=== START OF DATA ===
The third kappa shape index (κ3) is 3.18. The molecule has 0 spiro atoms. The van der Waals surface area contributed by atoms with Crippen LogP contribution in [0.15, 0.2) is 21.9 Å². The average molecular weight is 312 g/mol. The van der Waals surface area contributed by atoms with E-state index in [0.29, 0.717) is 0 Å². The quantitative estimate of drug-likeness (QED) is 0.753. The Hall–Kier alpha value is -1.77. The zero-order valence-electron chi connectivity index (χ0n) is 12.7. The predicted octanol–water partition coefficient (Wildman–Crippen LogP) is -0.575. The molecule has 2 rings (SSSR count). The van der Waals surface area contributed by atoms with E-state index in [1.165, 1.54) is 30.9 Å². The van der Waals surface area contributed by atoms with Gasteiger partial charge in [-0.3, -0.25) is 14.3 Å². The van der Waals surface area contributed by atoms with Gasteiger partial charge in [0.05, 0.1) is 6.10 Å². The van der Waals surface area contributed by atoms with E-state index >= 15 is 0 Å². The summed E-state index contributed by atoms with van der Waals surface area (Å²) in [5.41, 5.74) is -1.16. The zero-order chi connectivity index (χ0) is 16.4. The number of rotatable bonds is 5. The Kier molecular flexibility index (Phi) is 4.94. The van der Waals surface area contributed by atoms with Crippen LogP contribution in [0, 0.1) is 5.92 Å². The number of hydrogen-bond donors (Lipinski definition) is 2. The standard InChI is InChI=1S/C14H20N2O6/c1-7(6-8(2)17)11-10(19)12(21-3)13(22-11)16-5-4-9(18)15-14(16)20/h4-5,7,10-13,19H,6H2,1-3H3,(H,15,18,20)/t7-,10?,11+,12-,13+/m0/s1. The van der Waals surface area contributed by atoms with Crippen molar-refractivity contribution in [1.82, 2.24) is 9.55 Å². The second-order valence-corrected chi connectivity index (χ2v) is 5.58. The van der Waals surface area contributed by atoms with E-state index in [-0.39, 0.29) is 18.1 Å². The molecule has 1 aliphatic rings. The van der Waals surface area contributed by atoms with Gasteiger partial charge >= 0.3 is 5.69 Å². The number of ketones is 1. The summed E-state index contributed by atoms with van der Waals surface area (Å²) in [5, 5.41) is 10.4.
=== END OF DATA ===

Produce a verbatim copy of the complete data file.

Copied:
The third kappa shape index (κ3) is 3.18. The molecule has 0 spiro atoms. The van der Waals surface area contributed by atoms with Crippen LogP contribution in [0.15, 0.2) is 21.9 Å². The average molecular weight is 312 g/mol. The van der Waals surface area contributed by atoms with E-state index in [0.29, 0.717) is 0 Å². The quantitative estimate of drug-likeness (QED) is 0.753. The Hall–Kier alpha value is -1.77. The zero-order valence-electron chi connectivity index (χ0n) is 12.7. The predicted octanol–water partition coefficient (Wildman–Crippen LogP) is -0.575. The molecule has 2 rings (SSSR count). The van der Waals surface area contributed by atoms with E-state index in [1.165, 1.54) is 30.9 Å². The van der Waals surface area contributed by atoms with Gasteiger partial charge in [-0.3, -0.25) is 14.3 Å². The van der Waals surface area contributed by atoms with Gasteiger partial charge in [0.05, 0.1) is 6.10 Å². The van der Waals surface area contributed by atoms with E-state index >= 15 is 0 Å². The summed E-state index contributed by atoms with van der Waals surface area (Å²) in [5.41, 5.74) is -1.16. The zero-order chi connectivity index (χ0) is 16.4. The number of rotatable bonds is 5. The Kier molecular flexibility index (Phi) is 4.94. The van der Waals surface area contributed by atoms with Crippen LogP contribution in [0, 0.1) is 5.92 Å². The number of hydrogen-bond donors (Lipinski definition) is 2. The standard InChI is InChI=1S/C14H20N2O6/c1-7(6-8(2)17)11-10(19)12(21-3)13(22-11)16-5-4-9(18)15-14(16)20/h4-5,7,10-13,19H,6H2,1-3H3,(H,15,18,20)/t7-,10?,11+,12-,13+/m0/s1. The van der Waals surface area contributed by atoms with Crippen molar-refractivity contribution in [1.82, 2.24) is 9.55 Å². The second-order valence-corrected chi connectivity index (χ2v) is 5.58. The van der Waals surface area contributed by atoms with E-state index in [-0.39, 0.29) is 18.1 Å². The molecule has 1 aliphatic rings. The van der Waals surface area contributed by atoms with Gasteiger partial charge >= 0.3 is 5.69 Å². The number of ketones is 1. The summed E-state index contributed by atoms with van der Waals surface area (Å²) in [5, 5.41) is 10.4.